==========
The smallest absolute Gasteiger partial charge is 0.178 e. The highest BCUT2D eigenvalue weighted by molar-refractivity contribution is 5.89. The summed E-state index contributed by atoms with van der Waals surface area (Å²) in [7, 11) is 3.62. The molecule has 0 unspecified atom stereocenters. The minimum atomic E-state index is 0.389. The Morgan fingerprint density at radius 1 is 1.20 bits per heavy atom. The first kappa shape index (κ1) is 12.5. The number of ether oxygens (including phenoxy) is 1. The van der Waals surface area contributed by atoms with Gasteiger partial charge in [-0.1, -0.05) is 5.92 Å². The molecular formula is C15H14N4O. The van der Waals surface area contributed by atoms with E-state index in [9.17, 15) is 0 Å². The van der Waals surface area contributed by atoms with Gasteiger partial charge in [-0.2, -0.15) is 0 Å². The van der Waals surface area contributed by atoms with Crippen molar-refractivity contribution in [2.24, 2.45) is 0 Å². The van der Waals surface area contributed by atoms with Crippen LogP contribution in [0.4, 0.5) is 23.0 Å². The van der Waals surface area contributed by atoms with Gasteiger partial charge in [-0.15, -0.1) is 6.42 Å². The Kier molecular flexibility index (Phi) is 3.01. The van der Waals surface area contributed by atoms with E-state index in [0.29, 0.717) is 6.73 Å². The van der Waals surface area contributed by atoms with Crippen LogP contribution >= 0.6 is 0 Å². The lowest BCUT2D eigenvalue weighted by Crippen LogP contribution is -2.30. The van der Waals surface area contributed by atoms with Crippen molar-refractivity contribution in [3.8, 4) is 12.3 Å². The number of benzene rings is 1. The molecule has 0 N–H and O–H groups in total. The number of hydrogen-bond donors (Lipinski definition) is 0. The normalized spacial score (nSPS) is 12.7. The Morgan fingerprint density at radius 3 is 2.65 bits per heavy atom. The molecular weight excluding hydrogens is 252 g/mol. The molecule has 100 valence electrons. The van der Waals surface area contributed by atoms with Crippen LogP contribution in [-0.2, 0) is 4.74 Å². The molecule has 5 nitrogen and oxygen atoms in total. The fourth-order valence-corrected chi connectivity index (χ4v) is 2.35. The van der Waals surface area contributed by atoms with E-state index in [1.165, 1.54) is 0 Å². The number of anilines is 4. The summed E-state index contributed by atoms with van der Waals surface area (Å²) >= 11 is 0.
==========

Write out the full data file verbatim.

The smallest absolute Gasteiger partial charge is 0.178 e. The highest BCUT2D eigenvalue weighted by molar-refractivity contribution is 5.89. The summed E-state index contributed by atoms with van der Waals surface area (Å²) in [7, 11) is 3.62. The molecule has 0 unspecified atom stereocenters. The minimum atomic E-state index is 0.389. The Morgan fingerprint density at radius 1 is 1.20 bits per heavy atom. The first kappa shape index (κ1) is 12.5. The number of ether oxygens (including phenoxy) is 1. The van der Waals surface area contributed by atoms with Gasteiger partial charge in [-0.1, -0.05) is 5.92 Å². The molecular formula is C15H14N4O. The van der Waals surface area contributed by atoms with E-state index in [9.17, 15) is 0 Å². The van der Waals surface area contributed by atoms with Gasteiger partial charge in [-0.2, -0.15) is 0 Å². The van der Waals surface area contributed by atoms with Crippen molar-refractivity contribution in [2.24, 2.45) is 0 Å². The van der Waals surface area contributed by atoms with Crippen LogP contribution in [0.4, 0.5) is 23.0 Å². The van der Waals surface area contributed by atoms with Gasteiger partial charge in [-0.15, -0.1) is 6.42 Å². The Kier molecular flexibility index (Phi) is 3.01. The van der Waals surface area contributed by atoms with E-state index in [0.29, 0.717) is 6.73 Å². The van der Waals surface area contributed by atoms with Crippen LogP contribution >= 0.6 is 0 Å². The lowest BCUT2D eigenvalue weighted by Crippen LogP contribution is -2.30. The van der Waals surface area contributed by atoms with Crippen molar-refractivity contribution in [3.8, 4) is 12.3 Å². The number of benzene rings is 1. The molecule has 0 N–H and O–H groups in total. The number of hydrogen-bond donors (Lipinski definition) is 0. The normalized spacial score (nSPS) is 12.7. The Morgan fingerprint density at radius 3 is 2.65 bits per heavy atom. The molecular weight excluding hydrogens is 252 g/mol. The molecule has 100 valence electrons. The van der Waals surface area contributed by atoms with Crippen LogP contribution in [-0.2, 0) is 4.74 Å². The molecule has 5 nitrogen and oxygen atoms in total. The fourth-order valence-corrected chi connectivity index (χ4v) is 2.35. The van der Waals surface area contributed by atoms with E-state index in [1.165, 1.54) is 0 Å². The number of anilines is 4. The summed E-state index contributed by atoms with van der Waals surface area (Å²) >= 11 is 0.